One of my favourite light meals to make, over the Christmas holidays, is sausage and mango rolls. They can be made using just four ingredients. Quick and easy, plus great to snack on as we watch a movie. Everyone loves them and I can enjoy the film too, rather than being stuck in the kitchen. Making me a very happy person too. Win-win. Instant jig on the spot time.
Then a few weeks ago, I bought a pack of turkey sausages. Just to try out. I thought they might be an alternative for sausage meat, if I removed the skins. It worked. This might also work with chopped up, left-over turkey too. In just over a month, I’ll be so glad I thought of this idea. I’ll have enough turkey leftovers to make a dozen batches of these finger sized snacks.
In the meantime, I can use turkey sausagemeat. Want to know how I made turkey and mango sausage rolls? Continue reading
There are times I envy the hound. She wakes up, stretches and is ready to go, whatever the day promises to bring. All she needs is her collar and she can head on out. She’s even happy to skip the collar part. It’s an easy start to the day. Whatever the season.
Contrast to her human pack. It’s the time of year when we’re waking up in the dark again. Same time, but no daylight. The radio alarm goes off, catching a Radio 4 presenter mid-sentence as they bring us up to date with the overnight news events. Always mid sentence. I seriously question if it’s a good way to start the morning. In an instant state of bewilderment. Left wondering who they are talking about, or where. Knowing I’ll have to wait for the news to cycle through again before the mystery is solved.
To add to this state, there is no daylight. I know I mentioned that part, but being in the countryside, we have no street lights either to ease the darkness. Even a self confessed morning person like me, finds it a bit more of a struggle to make it out from under the covers, when the sun hasn’t made it over the horizon. To add to the fun, the Teen has turned eco-manic about electricity. All lights are now turned off overnight. Before the gentle glow of the landing light would reach along the corridor and help with navigation. No more. It is pitch dark. I spring out of bed and then quickly remember to tread carefully in case the hound has managed to sneak up overnight, and is laid out, occupying the floor.
And so my morning starts.
Sigh. Continue reading
I’m going to come straight out with this. No beating around the bush. Here it goes. Ready? Brace yourselves.
Teenagers can be just as fussy as toddlers when it comes to food.
Goodness. Now that does feel better. Sorry to pop the bubble for all you parents out there with young children, who thought it would soon all be over. You’re in for the long haul with this one.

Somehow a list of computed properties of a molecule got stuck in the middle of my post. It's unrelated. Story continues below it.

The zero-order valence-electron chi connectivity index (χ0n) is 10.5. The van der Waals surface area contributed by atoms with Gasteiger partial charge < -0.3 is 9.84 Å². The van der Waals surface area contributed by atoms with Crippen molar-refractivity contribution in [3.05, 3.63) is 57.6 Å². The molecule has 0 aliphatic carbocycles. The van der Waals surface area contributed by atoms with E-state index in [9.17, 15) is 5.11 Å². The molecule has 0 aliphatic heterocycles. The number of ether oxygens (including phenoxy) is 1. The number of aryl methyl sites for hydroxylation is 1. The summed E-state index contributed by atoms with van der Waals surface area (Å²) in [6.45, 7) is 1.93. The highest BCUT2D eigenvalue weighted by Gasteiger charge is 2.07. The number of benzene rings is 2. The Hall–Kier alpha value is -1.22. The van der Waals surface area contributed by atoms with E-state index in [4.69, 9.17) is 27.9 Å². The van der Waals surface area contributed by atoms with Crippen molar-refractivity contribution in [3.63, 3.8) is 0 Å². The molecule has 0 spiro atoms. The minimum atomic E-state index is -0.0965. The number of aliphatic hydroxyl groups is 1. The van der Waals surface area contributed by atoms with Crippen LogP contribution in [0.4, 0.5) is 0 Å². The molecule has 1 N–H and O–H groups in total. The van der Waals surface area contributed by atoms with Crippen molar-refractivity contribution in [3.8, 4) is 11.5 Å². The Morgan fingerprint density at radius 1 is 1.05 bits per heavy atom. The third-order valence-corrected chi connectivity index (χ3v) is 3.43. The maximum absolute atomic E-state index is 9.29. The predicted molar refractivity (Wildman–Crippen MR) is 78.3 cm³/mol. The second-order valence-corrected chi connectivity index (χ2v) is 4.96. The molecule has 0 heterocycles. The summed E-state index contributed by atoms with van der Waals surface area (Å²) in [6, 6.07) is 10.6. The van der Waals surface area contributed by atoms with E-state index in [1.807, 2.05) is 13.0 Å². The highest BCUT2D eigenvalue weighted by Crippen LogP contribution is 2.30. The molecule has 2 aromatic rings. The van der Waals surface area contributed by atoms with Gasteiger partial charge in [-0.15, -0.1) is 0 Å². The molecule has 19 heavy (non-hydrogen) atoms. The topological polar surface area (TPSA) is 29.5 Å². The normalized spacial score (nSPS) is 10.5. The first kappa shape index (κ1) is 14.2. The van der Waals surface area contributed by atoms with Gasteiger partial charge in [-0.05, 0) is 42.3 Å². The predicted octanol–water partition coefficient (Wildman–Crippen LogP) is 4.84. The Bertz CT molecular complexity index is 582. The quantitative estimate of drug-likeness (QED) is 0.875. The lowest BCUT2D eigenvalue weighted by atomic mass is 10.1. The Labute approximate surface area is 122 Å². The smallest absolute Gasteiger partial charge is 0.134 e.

Maybe I should explain. The difference is that teenagers give you reasons why they’re not going to finish their meal. If you’re unlucky, more than one reason, as you watch the carefully sculptured meal being rejected. Your gangly teen then adds insult to injury, by disappearing into the food pantry to rustle up a less than nutritionally balanced alternative.
On the whole, I’m lucky. My offspring have never been particularly fussy. Ok, one doesn’t like yorkshire puddings and another hates squashes and coucous, but I have, on the whole, been blessed. Until recently. It started when eldest took against one whole food category – meat. Admittedly not all meat. Just enough.
It began when she had braces fitted on her teeth and found it difficult to chew. I made allowances. I thought it would change once the braces came off. No. By then a habit had been formed and she would no longer eat meat unless it was easy to eat. Not for ethical reasons.
I’m not the first mother to encounter this problem, but there was a second complication. Soon after she was fitted with braces, she started to develop dry patches around her mouth, that became very sore. It was horrible and uncomfortable. Not only the braces to deal with, but these unsightly sores too. It knocked her confidence at a time she needed it most. You can imagine we tried a whole host of remedies to solve it. We visited the nurse at our surgery a few times and also researched. We thought it was set off by the orthodontic treatment.
Then one day, on holiday in Scotland, a pharmacist suggested it may be a vitamin B deficiency. That was a new one. Needless to say, we upped her intake of vitamin B and, blow me down, she’s not had a problem since. Just like magic, it was gone! It may have been coincidence, but I don’t think either of us are willing to test that hypothesis out.
Vitamin B had not been on my radar at all. It made sense. Her meat intake had dropped, which is one good source for it and nothing had replaced it. I had compensated for the missing protein, but she must have been missing out on other important nutrients, I hadn’t even considered. If she had given up meat completely, I may have clicked earlier.
I moved into action. Lesson learnt. Teenagers, and tweens, go through phases of dropping some food types. When they do now, I am much faster at substituting in another source, and I explain to them why I am doing it.
I’m also much more conscious about how I cook meat. No point serving up a tough piece of meat. One of my favourite ways is to slow cook it. The meat is tender and falls to bits in her mouth. She will eat it. Double benefit is that I can set it off cooking early in the day and its ready for us when we finally get home from an after school club.
Time to share a recipe. A slow cook Somerset pork and apple stew. With dumplings.